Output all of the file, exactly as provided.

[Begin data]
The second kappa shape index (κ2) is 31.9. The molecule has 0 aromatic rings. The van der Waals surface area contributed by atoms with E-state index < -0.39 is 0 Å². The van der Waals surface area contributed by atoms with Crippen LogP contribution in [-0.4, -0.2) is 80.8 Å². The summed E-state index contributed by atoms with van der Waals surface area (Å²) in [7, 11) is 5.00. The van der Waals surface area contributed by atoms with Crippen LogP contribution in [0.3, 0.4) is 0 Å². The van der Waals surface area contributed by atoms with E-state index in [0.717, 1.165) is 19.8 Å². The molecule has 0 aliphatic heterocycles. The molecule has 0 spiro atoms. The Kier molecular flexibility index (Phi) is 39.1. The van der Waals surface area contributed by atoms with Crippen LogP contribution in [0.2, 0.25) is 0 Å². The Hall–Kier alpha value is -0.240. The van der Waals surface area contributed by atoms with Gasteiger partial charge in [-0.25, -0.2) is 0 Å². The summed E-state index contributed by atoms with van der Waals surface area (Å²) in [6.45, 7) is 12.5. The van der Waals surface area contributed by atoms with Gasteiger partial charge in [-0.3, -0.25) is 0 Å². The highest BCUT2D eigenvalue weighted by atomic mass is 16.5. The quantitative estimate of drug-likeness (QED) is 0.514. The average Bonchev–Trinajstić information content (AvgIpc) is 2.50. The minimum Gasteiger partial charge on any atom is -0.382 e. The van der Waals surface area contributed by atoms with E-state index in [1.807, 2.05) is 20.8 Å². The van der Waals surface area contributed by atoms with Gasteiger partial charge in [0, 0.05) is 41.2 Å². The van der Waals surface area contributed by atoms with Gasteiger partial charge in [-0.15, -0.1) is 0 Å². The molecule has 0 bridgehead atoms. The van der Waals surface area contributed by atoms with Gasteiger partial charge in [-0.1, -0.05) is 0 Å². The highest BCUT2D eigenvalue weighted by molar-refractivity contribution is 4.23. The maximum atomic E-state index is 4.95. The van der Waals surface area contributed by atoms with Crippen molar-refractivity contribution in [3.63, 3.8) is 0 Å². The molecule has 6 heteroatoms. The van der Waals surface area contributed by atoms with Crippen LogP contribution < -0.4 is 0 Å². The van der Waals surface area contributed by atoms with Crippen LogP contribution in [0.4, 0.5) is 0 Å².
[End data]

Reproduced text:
The second kappa shape index (κ2) is 31.9. The molecule has 0 aromatic rings. The van der Waals surface area contributed by atoms with E-state index < -0.39 is 0 Å². The van der Waals surface area contributed by atoms with Crippen LogP contribution in [-0.4, -0.2) is 80.8 Å². The summed E-state index contributed by atoms with van der Waals surface area (Å²) in [7, 11) is 5.00. The van der Waals surface area contributed by atoms with Crippen LogP contribution in [0.3, 0.4) is 0 Å². The van der Waals surface area contributed by atoms with E-state index in [0.717, 1.165) is 19.8 Å². The molecule has 0 aliphatic heterocycles. The molecule has 0 spiro atoms. The Kier molecular flexibility index (Phi) is 39.1. The van der Waals surface area contributed by atoms with Crippen LogP contribution in [0.2, 0.25) is 0 Å². The Hall–Kier alpha value is -0.240. The van der Waals surface area contributed by atoms with Gasteiger partial charge in [-0.25, -0.2) is 0 Å². The summed E-state index contributed by atoms with van der Waals surface area (Å²) in [6.45, 7) is 12.5. The van der Waals surface area contributed by atoms with Gasteiger partial charge in [-0.3, -0.25) is 0 Å². The highest BCUT2D eigenvalue weighted by atomic mass is 16.5. The quantitative estimate of drug-likeness (QED) is 0.514. The average Bonchev–Trinajstić information content (AvgIpc) is 2.50. The minimum Gasteiger partial charge on any atom is -0.382 e. The van der Waals surface area contributed by atoms with E-state index in [1.807, 2.05) is 20.8 Å². The van der Waals surface area contributed by atoms with Gasteiger partial charge in [0, 0.05) is 41.2 Å². The van der Waals surface area contributed by atoms with Gasteiger partial charge in [-0.15, -0.1) is 0 Å². The molecule has 0 bridgehead atoms. The van der Waals surface area contributed by atoms with Gasteiger partial charge in [-0.1, -0.05) is 0 Å². The highest BCUT2D eigenvalue weighted by molar-refractivity contribution is 4.23. The maximum atomic E-state index is 4.95. The van der Waals surface area contributed by atoms with Crippen molar-refractivity contribution in [3.63, 3.8) is 0 Å². The molecule has 6 heteroatoms. The van der Waals surface area contributed by atoms with Crippen LogP contribution < -0.4 is 0 Å². The van der Waals surface area contributed by atoms with Crippen LogP contribution in [0.4, 0.5) is 0 Å².